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Godzilla

movie reviewmovie review out of 4


*Also starring: Hank Azaria, Maria Pitillo, Michael Lerner, Harry Shearer, Arabella Field, Philippe Bergeron



Reviewer Roundup
1.  Edward Johnson-Ott review follows movie reviewvideo review
2.  MrBrown read the review movie reviewmovie review
3.  Harvey Karten read the review ---
4.  Steve Rhodes read the review movie reviewmovie review
5.  Walter Frith read the review movie reviewmovie reviewvideo review
6.  Shane Burridge read the review ---
7.  David Wilcock read the review movie review
8.  Mark Fleming read the review movie reviewmovie reviewmovie review

Review by Edward Johnson-Ott
1½ stars out of 4

I hate assigning star ratings to movies. The underlying implication, that filmgoers are too lazy to actually read a review, is insulting and besides that, assigning stars is a pain. When a film is clearly and consistently good ("The Truman Show") or an obvious dud ("Meet The Deedles") the process is easy. It's those in-between films, the ones with both great and dreadful moments, that really make the process difficult. Which brings us to "Godzilla."

After being subjected to a staggering amount of hype for over a year, it's easy to forget that "Godzilla" is, after all, just a monster movie. Although the genre has produced a few undeniable classics, such as "King Kong" and "Jaws," for the most part, monster movies remain guilty pleasures. You enter the theater prepared to suffer through long stretches of dull plotting and silly dialogue in exchange for a few really cool fight scenes with a big, bad-ass monster. Although I haven't seen the original "Godzilla," an Americanized version of the 1954 Japanese film "Gojira," since my childhood, I clearly remember how thrilling the monster was, and that the rest of the film was as ponderous as Raymond Burr during his "Ironside" days.

The new "Godzilla" is a lot like that. In the hands of Dean Devlin and Roland Emmerich, the team responsible for "Independence Day," "Godzilla" is an absolute hoot when the creature is onscreen, and pretty bad when it isn't. The film's slogan is "Size Does Matter." Wrong. Devlin and Emmerich's sloppy, sprawling film reinforces another old axiom, that size doesn't matter, it's what you do with it that counts. The boys have whipped up a great looking monster and the battle scenes are terrific, but they don't have a clue when it comes to plotting, pacing and logic. Of course, despite the film's many flaws, I still plan to see it again as soon as possible. That's how nifty the creature effects are.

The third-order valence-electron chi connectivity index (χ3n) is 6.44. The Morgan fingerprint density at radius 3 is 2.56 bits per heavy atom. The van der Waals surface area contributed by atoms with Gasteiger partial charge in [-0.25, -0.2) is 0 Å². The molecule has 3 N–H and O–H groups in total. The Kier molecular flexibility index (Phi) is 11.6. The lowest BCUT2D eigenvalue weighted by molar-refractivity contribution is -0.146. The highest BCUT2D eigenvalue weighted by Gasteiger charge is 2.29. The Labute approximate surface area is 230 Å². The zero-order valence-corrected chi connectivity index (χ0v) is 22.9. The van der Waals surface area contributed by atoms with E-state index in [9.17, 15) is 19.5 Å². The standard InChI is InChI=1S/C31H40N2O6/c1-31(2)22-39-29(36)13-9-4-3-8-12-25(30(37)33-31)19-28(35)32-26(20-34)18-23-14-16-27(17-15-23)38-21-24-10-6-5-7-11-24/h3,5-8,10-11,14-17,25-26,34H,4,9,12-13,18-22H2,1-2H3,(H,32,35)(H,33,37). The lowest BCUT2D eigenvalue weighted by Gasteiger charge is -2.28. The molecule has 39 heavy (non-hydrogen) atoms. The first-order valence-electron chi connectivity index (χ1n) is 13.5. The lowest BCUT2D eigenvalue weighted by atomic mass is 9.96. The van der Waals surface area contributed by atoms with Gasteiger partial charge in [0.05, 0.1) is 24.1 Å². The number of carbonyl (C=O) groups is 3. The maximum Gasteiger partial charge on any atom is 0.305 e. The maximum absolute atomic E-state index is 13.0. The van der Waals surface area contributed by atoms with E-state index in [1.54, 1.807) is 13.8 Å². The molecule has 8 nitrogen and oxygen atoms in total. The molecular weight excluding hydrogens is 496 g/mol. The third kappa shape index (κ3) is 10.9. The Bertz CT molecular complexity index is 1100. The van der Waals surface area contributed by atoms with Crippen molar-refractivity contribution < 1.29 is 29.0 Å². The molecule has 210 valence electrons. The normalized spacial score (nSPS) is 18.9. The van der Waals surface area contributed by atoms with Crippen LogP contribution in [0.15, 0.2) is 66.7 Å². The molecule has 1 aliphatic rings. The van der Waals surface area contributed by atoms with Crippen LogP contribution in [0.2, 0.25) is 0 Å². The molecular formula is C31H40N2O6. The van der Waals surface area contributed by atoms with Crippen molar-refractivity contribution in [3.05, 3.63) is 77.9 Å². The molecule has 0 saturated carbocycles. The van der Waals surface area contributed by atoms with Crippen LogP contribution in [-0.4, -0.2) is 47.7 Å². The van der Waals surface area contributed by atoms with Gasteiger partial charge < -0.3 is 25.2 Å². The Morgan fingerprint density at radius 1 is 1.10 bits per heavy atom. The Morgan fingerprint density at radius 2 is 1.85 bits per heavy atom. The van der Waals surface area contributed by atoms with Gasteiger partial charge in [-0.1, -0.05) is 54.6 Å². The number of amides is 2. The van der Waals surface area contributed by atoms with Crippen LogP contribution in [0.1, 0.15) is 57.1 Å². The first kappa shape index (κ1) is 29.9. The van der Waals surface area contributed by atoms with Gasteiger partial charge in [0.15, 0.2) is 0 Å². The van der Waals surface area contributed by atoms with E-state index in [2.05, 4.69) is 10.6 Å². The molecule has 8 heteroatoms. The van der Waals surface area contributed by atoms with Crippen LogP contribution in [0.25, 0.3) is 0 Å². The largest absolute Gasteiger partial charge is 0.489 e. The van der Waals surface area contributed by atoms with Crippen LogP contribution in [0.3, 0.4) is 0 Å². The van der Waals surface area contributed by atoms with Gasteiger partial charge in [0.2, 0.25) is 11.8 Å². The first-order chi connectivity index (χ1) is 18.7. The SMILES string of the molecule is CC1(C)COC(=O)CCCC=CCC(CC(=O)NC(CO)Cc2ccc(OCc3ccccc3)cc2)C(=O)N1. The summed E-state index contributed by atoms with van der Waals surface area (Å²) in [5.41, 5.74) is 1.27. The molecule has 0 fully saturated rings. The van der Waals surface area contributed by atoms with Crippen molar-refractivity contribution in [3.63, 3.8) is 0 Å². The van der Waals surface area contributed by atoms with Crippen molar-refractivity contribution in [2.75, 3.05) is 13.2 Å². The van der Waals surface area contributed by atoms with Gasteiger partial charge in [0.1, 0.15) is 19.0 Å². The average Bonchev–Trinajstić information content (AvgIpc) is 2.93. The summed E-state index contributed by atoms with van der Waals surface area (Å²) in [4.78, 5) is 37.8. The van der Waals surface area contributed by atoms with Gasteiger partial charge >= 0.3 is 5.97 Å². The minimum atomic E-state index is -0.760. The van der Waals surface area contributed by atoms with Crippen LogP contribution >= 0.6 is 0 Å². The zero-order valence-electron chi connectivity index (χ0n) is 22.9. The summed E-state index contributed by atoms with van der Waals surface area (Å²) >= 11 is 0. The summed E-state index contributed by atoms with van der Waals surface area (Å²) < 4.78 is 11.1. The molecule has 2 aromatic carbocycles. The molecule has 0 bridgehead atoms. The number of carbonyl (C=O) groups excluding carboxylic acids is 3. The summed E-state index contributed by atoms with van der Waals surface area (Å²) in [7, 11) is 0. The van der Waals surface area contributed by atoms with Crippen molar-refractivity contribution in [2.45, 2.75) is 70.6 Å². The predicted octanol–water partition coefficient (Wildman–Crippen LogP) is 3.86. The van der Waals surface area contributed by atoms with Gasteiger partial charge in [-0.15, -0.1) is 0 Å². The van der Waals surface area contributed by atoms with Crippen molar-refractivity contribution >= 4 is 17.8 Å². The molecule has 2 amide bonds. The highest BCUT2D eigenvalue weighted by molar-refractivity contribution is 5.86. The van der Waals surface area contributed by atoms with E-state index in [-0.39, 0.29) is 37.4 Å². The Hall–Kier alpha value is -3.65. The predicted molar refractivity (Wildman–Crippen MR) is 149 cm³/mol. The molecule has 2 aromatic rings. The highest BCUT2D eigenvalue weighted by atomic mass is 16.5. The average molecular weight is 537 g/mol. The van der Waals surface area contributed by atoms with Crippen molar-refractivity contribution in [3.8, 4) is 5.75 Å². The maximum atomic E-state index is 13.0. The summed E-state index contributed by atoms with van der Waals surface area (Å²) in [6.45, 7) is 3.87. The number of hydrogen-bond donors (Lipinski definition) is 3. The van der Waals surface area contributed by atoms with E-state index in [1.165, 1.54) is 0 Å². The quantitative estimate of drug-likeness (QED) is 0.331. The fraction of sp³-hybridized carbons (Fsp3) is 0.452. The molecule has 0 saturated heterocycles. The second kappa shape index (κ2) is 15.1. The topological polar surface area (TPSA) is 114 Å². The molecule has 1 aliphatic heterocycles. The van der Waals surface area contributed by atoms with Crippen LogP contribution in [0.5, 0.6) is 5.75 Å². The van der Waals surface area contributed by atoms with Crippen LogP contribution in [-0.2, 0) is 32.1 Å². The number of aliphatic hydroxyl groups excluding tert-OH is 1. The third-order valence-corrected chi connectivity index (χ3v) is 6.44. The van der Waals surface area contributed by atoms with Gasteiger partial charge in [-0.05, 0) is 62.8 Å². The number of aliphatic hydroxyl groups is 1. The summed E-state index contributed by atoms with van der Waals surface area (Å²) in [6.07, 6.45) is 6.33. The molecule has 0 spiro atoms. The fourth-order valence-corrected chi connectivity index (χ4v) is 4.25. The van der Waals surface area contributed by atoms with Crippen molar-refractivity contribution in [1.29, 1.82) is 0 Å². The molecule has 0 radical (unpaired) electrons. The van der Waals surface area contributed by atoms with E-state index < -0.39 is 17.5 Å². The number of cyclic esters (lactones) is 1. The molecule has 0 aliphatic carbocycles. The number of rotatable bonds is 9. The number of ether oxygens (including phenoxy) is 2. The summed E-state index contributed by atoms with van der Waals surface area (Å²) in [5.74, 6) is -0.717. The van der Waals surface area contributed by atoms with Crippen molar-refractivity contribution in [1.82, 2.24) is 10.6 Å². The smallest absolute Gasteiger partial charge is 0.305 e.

The story is very simple. Godzilla appears. A lot of movie archetypes with conflicting motives chase him. New York gets trashed as the military battles the monster. Just when you think it's over, something else happens. Just when you think it's over again, something else happens. The end. Well, until the sequel.

Over the course of Godzilla's long career, the monster changed from villain to hero and the movies became incredibly campy. Thankfully, Devlin and Emmerich avoid the cheese factor, playing things straight in terms of the creature. The film's humor, both intentional and unintentional, comes from the humans, not Godzilla. Neither hero nor villain, Godzilla simply behaves like an animal. A very, very large animal.

As for the look, forget about stunt men in rubber suits. This Godzilla actually looks like a giant lizard, thanks to some killer special effects. Lithe and agile, Godzilla moves convincingly, with a real sense of weight, bulk and power. It travels so quickly that firing military troops keep missing, inadvertently destroying almost as much of New York as the monster. Scenes of the creature racing through the city are great fun, a reward for all the phony looking monsters we've endured in past films.

Unfortunately, endurance is still a factor. In order to see Godzilla in all of it's glory, we have to suffer through long stretches of inane filler material, with a talented cast forced to spout a lot of hokey dialogue. Matthew Broderick is the idealistic young scientist in the center of things. Maria Pitillo annoys as a conniving reporter (in movies, is there any other kind?) and Broderick's ex-girlfriend, weighing the film down with a time-consuming, totally unnecessary love story. Hank Azaria has his moments as a gonzo photographer, although his character is laden with relationship baggage as well. Actually, only two cast members really get a chance to shine. Jean Reno has a powerful presence as a French agent pursuing Godzilla, and "NewsRadio's" Vicki Lewis adds welcome bite to a minor role as a scientist.

The rest of the film is peopled with cartoons, a fat, reactionary mayor (named Ebert, the filmmakers' little thumbs down at the famed critic,) a self-absorbed TV anchorman, a soldier in way over his head, etc., etc. If Devlin and Emmerich want to truly become masters of "event" movies, they need to learn how to focus on the event instead of tired subplots and clichéd, superfluous characters. A little more attention to internal logic wouldn't hurt either. For example, the impact of an exciting chase scene is lessened by the ludicrous notion that a cab could outrun Godzilla.

Ultimately, your tolerance of all the crap in "Godzilla" will depend on how much of a monster fan you are. As for me, despite it's lumbering storyline, terrible pacing and disposable characters, I still had fun. Now how do you assign stars to that?

Copyright © 1998 Edward Johnson-Ott

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